Los Cafeteros have their work cut out for them after looking ill-prepared against a well-organised Venezuelan side
The coffee nation’s hopes got off to a false start in this 44th edition of the Copa América on Sunday. Supported by about 10,000 yellow shirts in the El Teniente stadium in Rancagua and many thousands more outside the stadium, ‘Los Cafeteros’ were stopped by a well organised Venezuela, losing 1-0.
For the Colombian football fans in Chile the party started early, with thousands at the Santiago train station five hours before the match. Apart from a stray Venezuelan football fan dressed in claret, it was clear that the Colombian side could expect the majority of the support in the stadium.
It wasn’t expected that Colombia would have an easy ride. It turned out that their outstanding World Cup performance didn’t guarantee a good following season for its key players. Juan Guillermo Cuadrado, Juan Camilo Zúñiga, Pablo Armero, Cristián Zapata, Carlos Sánchez and Teófilo Gutiérrez all struggled for most of the season to find their World Cup form with their respective clubs.
However, James Rodriguez had a convincing first season in Real Madrid and goalkeeper David Ospina surprisingly won his spot in the starting line up at Arsenal, while Jackson Martínez and Carlos Bacca also shone.
On May 30, grizzled Colombia manager José Néstor Pékerman announced his squad for the Copa América and, as is the Argentine’s style, few surprises were seen in the squad. But he did make a statement by making Radamel Falcao the captain. ‘El Tigre’ had a difficult season in Manchester United, coming back from his injury but the manager showed his confidence in the 29 year old striker by handing him the captain’s armband.
Back to Rancagua, Venezuela was an opponent to be feared. The team from the Land of Grace has been steadily improving on the world stage and proved to be a real force to be reckoned with for Colombia after recent defeats in the World Cup qualifiers.
Colombia had an uninspiring start to the match, James and Cuadrado, usually good for creative input on the Colombian team, were invisible and strike duo Carlos Bacca and Radamel Falcao were well controlled by the Venezuelan defence, who didn’t hold back in the one-on-one duels. Colombia seemed overwhelmed by the strong Venezuelans.
The Colombian defence was steady but could use some time to gel, and the runs down the line from Pablo Armero and Camilo Zúñiga lacked enough conviction to cause trouble. On the other side there was not too much to fear for goalkeeper David Ospina although he handled a good Venezuelan attack finished by left midfielder Vargas very well, prompting a sigh of relief from the stands.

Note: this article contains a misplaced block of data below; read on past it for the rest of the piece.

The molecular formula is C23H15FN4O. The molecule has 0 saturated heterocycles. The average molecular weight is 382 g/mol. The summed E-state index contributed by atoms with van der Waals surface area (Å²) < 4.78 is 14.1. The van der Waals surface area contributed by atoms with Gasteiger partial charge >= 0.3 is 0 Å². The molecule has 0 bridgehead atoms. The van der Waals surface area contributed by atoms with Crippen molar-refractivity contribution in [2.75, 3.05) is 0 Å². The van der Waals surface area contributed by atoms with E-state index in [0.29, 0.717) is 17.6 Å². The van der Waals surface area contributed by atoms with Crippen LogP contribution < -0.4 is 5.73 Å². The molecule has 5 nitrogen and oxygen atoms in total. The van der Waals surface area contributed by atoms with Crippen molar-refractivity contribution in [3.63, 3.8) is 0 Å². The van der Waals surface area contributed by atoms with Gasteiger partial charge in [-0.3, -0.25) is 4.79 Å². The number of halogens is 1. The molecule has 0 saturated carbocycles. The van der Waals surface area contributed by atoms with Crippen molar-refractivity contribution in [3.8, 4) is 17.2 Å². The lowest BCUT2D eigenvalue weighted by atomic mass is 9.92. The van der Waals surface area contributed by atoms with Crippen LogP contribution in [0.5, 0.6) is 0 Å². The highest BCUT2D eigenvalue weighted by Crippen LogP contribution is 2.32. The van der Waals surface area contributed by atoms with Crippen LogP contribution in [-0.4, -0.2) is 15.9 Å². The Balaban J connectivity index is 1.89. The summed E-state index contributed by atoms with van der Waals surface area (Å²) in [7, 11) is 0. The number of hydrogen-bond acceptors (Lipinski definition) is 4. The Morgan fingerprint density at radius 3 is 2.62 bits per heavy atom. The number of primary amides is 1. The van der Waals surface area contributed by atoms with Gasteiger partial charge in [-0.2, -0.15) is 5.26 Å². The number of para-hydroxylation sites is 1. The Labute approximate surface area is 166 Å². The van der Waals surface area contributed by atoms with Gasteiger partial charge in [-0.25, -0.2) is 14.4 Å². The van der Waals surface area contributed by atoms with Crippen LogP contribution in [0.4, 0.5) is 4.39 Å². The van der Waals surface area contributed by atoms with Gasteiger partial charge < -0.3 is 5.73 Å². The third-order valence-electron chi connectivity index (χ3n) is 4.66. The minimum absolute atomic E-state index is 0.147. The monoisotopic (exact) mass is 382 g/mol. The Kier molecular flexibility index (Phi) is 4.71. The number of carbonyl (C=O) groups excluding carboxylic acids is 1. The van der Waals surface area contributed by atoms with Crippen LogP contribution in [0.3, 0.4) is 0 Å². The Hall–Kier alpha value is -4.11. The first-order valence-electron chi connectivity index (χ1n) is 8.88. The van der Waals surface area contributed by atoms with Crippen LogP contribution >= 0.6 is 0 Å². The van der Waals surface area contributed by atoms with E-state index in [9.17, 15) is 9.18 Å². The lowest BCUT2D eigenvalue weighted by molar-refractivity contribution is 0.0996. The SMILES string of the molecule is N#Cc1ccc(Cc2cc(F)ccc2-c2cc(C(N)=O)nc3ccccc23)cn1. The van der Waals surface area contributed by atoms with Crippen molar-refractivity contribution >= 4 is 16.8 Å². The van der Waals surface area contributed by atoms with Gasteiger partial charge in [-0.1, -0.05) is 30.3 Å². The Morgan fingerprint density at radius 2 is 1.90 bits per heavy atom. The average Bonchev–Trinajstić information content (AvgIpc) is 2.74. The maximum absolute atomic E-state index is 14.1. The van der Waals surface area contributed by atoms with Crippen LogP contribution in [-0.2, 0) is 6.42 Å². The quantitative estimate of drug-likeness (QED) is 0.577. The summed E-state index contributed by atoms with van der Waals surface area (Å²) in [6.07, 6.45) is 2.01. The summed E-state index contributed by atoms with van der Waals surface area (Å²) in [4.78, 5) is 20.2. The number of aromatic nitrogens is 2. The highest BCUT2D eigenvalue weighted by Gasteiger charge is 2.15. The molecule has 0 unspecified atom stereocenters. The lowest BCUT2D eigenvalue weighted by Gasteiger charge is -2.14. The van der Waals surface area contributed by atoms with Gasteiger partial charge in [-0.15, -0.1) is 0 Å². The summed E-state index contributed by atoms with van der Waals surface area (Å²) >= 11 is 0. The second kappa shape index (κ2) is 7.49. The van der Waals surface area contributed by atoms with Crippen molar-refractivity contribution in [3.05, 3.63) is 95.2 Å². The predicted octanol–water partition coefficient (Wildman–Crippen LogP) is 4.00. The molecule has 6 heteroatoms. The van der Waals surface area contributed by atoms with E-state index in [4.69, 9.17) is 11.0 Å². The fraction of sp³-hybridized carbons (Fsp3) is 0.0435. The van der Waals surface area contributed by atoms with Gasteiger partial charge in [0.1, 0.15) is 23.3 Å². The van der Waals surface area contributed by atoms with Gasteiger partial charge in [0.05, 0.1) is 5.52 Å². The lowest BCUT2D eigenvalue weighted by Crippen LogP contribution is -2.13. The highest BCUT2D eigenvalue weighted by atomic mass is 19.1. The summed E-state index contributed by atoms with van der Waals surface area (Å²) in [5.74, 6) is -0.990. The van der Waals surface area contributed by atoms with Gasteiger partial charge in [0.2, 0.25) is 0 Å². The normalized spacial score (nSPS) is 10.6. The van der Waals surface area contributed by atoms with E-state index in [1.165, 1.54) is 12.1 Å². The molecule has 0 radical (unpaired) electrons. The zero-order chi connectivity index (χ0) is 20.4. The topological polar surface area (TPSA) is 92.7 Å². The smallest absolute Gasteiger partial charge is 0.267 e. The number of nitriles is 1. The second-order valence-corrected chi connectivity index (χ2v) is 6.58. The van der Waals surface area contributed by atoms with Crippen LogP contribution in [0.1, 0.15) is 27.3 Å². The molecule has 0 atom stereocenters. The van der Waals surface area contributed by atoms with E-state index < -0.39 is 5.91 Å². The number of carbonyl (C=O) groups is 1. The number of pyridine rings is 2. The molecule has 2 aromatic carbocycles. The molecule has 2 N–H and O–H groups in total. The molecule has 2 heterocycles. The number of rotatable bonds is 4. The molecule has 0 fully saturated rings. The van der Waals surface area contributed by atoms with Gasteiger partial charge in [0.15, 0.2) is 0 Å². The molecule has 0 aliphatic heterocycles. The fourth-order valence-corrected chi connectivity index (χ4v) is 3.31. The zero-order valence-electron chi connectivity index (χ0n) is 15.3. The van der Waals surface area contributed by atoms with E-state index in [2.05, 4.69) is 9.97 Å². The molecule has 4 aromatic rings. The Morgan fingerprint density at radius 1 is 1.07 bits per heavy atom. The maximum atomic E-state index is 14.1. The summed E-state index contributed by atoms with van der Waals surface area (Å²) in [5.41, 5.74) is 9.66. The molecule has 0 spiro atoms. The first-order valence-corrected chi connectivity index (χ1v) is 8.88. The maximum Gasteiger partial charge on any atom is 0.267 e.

The scare in the first half was not enough of a wake up call for Colombia. The second half kicked off in the same style as the end of the first half, with an erratic Colombian side in possession but unable to find the space and the less skilled Venezuelans trying to spike through on the counterattack. The shocking Venezuelan lead came at the hour mark with Rondón heading a cross home into the far corner, just out of Ospina’s reach.
Pékerman immediately responded by bringing on new kid on the block Edwin Cardona for holding midfielder Sánchez. The slightly chubby looking creative midfielder feared for his howling long range shots tried to accelerate the game into its next gear but only half succeeded.
With Teófilo and Jackson Martínez also on the pitch, Pékerman played full on attack, Colombia did get chances with James firing from distance, as well as Cardona but the Venezuelan goalkeeper was on top of his game. Zapata and Téofilo just came short with other chances. Colombia held its breath in injury time when James was painfully pointing at his shoulder after a fall, but he finished the match, the scoreline didn’t change, and the yellow crowd in the stadium were left perplexed and disappointed.
Pékerman’s 23 are suddenly well away from qualifying for the quarter finals but with matches against Brazil and Peru to go, there is still everything to play for.
By Freek Huigen